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Bartholomew Gallacher

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In a true democracy voting is not only a right, it is also a duty and a responsibiity and it's not something that should be taken lightly or for granted.
The thing is that most western democracies nowadays are not working bottom up any more, like every healthy democracy should, but top down in reality - meaning giving the people only limited choice and influence. This means that a few, select people in the hierarchy of a party decide in reality, if you've got a chance to get a position or not. If you don't agree with their politics, then you won't get their support, meaning good luck trying.

This is also why Trump is such an anomaly - he's an outsider of the established, political elite, who managed though to get the highest position America has to offer despite the initial support of his party, because he got enough ressources on his own to fund a campaign and get a well broadcast media presence.

Not voting though is a form of protest; if all people who are pissed of their democracy would do it, we would see the real proportions about how many people are fed up with this type of managed democracy in their own country, which in most countries is catastrophic.
 
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Sid

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Not voting is a right, just as well as voting.
I for instance have never voted for the European parliament, because the power in Europe lies elsewhere. It is IMHO a democratic farce.
So out of protest about that, I couldn't be bothered to go.
This year however I will go and vote for the party of Frans Timmermans, because I want him to be an European Commissioner again.
That guy is doing a good job.
 

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Not voting is a right, just as well as voting.
I don't have any real problem with people who choose not to vote out of conscience or conviction. It's the ones who don't vote because they're lazy, but most especially the ones who then blame others for the "way things are," that bug me.
 

Chin Rey

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The thing is that most western democracies nowadays are not working bottom up any more...
Be careful with sweeping statements. ;-)

I'm not sure where you come from in the world but since we're discussing Britain and USA in the various trheads in this forum, keep in mind that they always have been extreme cases with far less social mobility and far stronger class segregation than any other western nation - possibly any other nation in the world. Ummm... that is "always" as in ever since the French got the sense to kick out their useless king" that is. ;-)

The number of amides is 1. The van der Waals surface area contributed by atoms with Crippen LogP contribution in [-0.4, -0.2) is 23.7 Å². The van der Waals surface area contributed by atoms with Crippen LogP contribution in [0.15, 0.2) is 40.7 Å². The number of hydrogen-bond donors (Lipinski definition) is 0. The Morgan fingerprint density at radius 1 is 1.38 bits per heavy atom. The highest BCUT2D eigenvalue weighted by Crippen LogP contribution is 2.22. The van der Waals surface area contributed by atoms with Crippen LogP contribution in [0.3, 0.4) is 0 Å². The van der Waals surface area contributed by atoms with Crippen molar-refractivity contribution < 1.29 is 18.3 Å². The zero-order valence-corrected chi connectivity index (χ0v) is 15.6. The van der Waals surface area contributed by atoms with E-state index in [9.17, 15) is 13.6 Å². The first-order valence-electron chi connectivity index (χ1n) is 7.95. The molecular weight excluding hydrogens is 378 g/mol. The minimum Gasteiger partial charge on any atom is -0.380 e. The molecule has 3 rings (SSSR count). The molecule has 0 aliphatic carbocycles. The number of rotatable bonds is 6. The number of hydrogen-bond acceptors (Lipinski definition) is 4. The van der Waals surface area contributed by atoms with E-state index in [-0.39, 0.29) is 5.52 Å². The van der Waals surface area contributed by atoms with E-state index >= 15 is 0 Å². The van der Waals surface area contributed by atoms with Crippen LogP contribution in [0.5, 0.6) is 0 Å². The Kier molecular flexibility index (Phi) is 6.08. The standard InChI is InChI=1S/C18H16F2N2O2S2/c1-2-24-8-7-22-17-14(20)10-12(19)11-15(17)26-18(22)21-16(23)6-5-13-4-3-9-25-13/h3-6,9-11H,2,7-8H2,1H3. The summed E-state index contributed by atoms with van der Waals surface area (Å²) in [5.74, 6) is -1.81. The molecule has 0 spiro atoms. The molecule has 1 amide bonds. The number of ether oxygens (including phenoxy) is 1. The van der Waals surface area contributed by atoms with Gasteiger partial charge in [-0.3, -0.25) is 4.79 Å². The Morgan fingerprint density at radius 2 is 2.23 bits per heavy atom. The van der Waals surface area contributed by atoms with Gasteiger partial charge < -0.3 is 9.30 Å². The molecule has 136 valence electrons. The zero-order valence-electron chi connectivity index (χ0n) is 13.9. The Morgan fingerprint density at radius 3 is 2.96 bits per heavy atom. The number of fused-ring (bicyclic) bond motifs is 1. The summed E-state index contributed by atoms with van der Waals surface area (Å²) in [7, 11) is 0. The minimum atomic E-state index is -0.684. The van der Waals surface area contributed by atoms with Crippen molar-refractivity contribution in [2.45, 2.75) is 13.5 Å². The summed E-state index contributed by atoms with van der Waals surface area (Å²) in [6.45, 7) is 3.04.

I'm not saying everything is all rosy everywhere else but the British and US situations are unique for those two nations and there's a good reason to ask how much of what we see there now is new and how much is old filth that's finally surfaced.
 
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Innula Zenovka

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I'm not at all sure democracies do, or are supposed to, work "bottom up," or that they ever have done. i mean, the theory that ancient Athenian democracy worked from the bottom up would have come as a surprise to Athenian women and slaves, just as would the idea that British parliamentary democracy gave her any sort of say would have been news during her youth to my grandmother, who was married with two children before she -- or any woman -- got the vote in the UK (before they did in the USA and France, as I recall, at least nationally).

Nor am I at all convinced that it would be a good idea if democracies did work "bottom up".

Most societies regarded as democratic have mixed economies and they all operate, whatever the electorate or politicians think about it, in a capitalist world economy. That means, of course, that many important economic decisions are taken not by governments -- whether democratic or not -- but by decision makers in boardrooms and banks round the globe, making decisions in what they see as the best interests of their companies and shareholders.

Furthermore, since all these people are taking separate decisions based on their assessment of the best interests of their stakeholders, their decisions will affect, and will be affected by, decisions taken independently by other parties, with their own interests to pursue. Overall, therefore, there are just so many variables at play -- so many different people taking different decisions for their own reasons that impact (often unexpectedly) on other that I don't think anyone really knows what the long-term effects will be of any particular decision they take.